The new production of “A Christmas Carol” at the Kodak Theater benefits from a strong cast but never quite coheres in a fully satisfying way. Those coming to see Christopher Lloyd, John Goodman and Jane Leeves will not be disappointed, as all three actors acquit themselves splendidly. For the high ticket price, however, this ought to be a better show. As it is, this production is beset with technical problems and poor directorial decisions.
The most blatant misstep in the show is the use of a recorded narration (the late, and here uncredited, John Gielgud) to bracket the various scenes. This presents multiple problems, the first of which is that the narration, clearly recorded for another project, doesn’t entirely match up with what is onstage. Secondly, the audio quality of the recording isn’t up to par with the rest of the show, and sometimes Gielgud’s words are muddy or inaudible. Finally, sometimes the recorded narration interrupted the live cast members, and often the laughs following a bit of business would drown out the narration entirely.
If the director felt so strongly about including this particular recorded narration, why not make sure it was clearly audible and used properly, and why not give it due credit in the program? Cue the Ghost of Credits Past, chains clanking.
Lloyd plays Scrooge with a grim gusto, getting great comedic value from the role’s harshness in the first act, but he is believably sunny and repentant in the play’s conclusion as well. Goodman steals the show as Christmas Present, getting chuckles and applause from amusingly over-the-top ghost howls before he even walks onstage. He gets the biggest laugh of the show when walking out into the audience to show Scrooge the surplus population, but he also hits the somber notes, quietly pointing out the possible future tragedy of Tiny Tim’s empty crutch and chair.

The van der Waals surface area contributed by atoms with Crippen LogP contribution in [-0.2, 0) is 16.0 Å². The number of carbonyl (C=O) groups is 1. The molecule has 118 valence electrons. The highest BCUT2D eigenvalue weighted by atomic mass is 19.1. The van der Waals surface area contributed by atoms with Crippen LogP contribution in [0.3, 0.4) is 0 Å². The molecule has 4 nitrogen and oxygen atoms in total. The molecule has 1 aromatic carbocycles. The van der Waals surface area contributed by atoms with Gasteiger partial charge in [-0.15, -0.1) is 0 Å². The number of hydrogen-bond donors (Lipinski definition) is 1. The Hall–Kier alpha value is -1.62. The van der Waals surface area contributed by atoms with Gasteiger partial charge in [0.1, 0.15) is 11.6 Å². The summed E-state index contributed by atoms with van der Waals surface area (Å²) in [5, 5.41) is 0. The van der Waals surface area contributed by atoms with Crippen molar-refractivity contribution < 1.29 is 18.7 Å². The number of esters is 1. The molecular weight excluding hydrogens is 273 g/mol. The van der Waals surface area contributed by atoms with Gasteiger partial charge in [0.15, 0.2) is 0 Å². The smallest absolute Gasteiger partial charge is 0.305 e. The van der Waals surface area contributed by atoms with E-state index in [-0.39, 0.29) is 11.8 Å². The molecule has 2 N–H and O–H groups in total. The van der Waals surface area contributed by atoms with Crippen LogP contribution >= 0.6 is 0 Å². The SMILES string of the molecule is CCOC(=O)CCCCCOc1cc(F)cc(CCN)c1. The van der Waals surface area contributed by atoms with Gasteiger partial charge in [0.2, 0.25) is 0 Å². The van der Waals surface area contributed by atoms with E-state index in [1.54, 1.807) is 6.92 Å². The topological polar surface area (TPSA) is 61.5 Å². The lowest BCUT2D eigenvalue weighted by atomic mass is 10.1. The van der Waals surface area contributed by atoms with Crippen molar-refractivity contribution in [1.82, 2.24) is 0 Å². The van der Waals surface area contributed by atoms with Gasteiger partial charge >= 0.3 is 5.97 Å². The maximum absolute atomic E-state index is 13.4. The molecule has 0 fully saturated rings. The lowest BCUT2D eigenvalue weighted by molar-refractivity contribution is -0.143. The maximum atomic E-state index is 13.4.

Leeves gets less to do as Mrs. Cratchit, but she is completely believable and effective in the role. Time Winters is impressive as the decent Bob Cratchit, particularly in a scene where he mourns his lost son, but Jane Noseworthy underplays the role of Christmas Past to the point where the character seems a pleasant nonentity.
Director Kevin Von Feldt brings some good ideas to the show, from a moment in which Scrooge attempts to climb back into his bed to find that it’s grown too tall to a chilling scene in which Marley is driven back into the afterlife by little revenants in black.
Unfortunately, other ideas aren’t so good. An excess of stage smoke so blanketed the front rows of the theater in an important cemetery scene that the audience could clearly see nothing, fanning the air around them in frustration. And Scrooge thanked each member of the cast individually after a couple of curtain calls and had them exit through the audience, so the actors (including Lloyd with Tiny Tim on his shoulders) had to walk through the already-departing crowd.
Von Feldt’s blocking seems unsure, with actors milling about the vast Kodak stage as if not certain where to go, and the pacing is sometimes clunky, with one notably long scene change lasting several minutes as the audience stared at darkness.
Jaroslav Gebr’s scenic backdrops are lush and evocative.